The GTF is not proven in this size class and I remember Lightsaber saying the gearbox has issues with cooling at these sizes. I am skeptical PW will be let in on these projects until they have proven themselves on the SAs.



Non French in France
User currently offlineDocLightning From United States of America, joined Nov 2005, 19954 posts, RR: 59
Reply 10, posted (2 years 3 months 1 week 2 days 13 hours ago) and read 7648 times:

Quoting Stitch (Reply 1):
Three-way engine competitions on widebody projects just aren't feasible any more due to the high costs of entry and the (relatively) small market to fight over.

Which I find interesting. The first widebodies went into service about 40 years ago. GE, PW, and RR all competed on these projects, especially the later variants introduced in the 80's/90's. Certainly, the technological barriers were if anything even higher back then because the technology was less mature. Furthermore, while the widebody market will always be relatively smaller than the narrowbody market at any given time, the widebody market today must be quite a bit larger than the market in past decades.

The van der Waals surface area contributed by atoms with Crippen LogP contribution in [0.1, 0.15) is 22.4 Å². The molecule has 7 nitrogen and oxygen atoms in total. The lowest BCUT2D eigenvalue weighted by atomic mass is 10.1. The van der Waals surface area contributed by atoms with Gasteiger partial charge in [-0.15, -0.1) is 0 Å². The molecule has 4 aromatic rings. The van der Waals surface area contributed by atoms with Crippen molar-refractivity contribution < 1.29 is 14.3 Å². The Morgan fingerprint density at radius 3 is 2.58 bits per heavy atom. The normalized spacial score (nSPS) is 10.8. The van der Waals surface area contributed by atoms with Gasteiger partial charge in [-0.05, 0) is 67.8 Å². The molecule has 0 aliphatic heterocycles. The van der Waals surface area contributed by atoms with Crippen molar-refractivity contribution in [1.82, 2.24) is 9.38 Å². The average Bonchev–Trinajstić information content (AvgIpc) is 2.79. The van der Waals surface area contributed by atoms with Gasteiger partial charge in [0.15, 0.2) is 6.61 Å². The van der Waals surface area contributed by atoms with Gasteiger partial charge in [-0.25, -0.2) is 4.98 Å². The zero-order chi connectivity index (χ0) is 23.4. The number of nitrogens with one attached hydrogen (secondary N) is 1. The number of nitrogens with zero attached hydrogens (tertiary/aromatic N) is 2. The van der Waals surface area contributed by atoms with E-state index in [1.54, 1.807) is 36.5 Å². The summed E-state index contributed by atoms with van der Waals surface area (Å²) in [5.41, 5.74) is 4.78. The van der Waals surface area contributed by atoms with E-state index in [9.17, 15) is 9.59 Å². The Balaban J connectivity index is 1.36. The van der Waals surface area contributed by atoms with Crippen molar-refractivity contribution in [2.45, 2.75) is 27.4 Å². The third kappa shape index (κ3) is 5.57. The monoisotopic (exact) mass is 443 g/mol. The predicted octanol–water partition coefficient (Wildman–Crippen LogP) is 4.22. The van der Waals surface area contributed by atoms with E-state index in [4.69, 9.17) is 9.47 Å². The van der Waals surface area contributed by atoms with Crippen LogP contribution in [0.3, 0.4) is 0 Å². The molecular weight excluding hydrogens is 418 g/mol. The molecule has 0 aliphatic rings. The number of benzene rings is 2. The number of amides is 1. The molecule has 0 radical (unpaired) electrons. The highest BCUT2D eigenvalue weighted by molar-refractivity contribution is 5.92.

If anything, I find it surprising that there were three major players in the past, but that there are only two in the present market. I wonder what changed? Is there some reason why R&D costs are relatively higher these days as opposed to in the past?


User currently offlineg500 From United States of America, joined Oct 2011, 1000 posts, RR: 0
Reply 11, posted (2 years 3 months 1 week 2 days 13 hours ago) and read 7538 times:
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Quoting ferpe (Reply 9):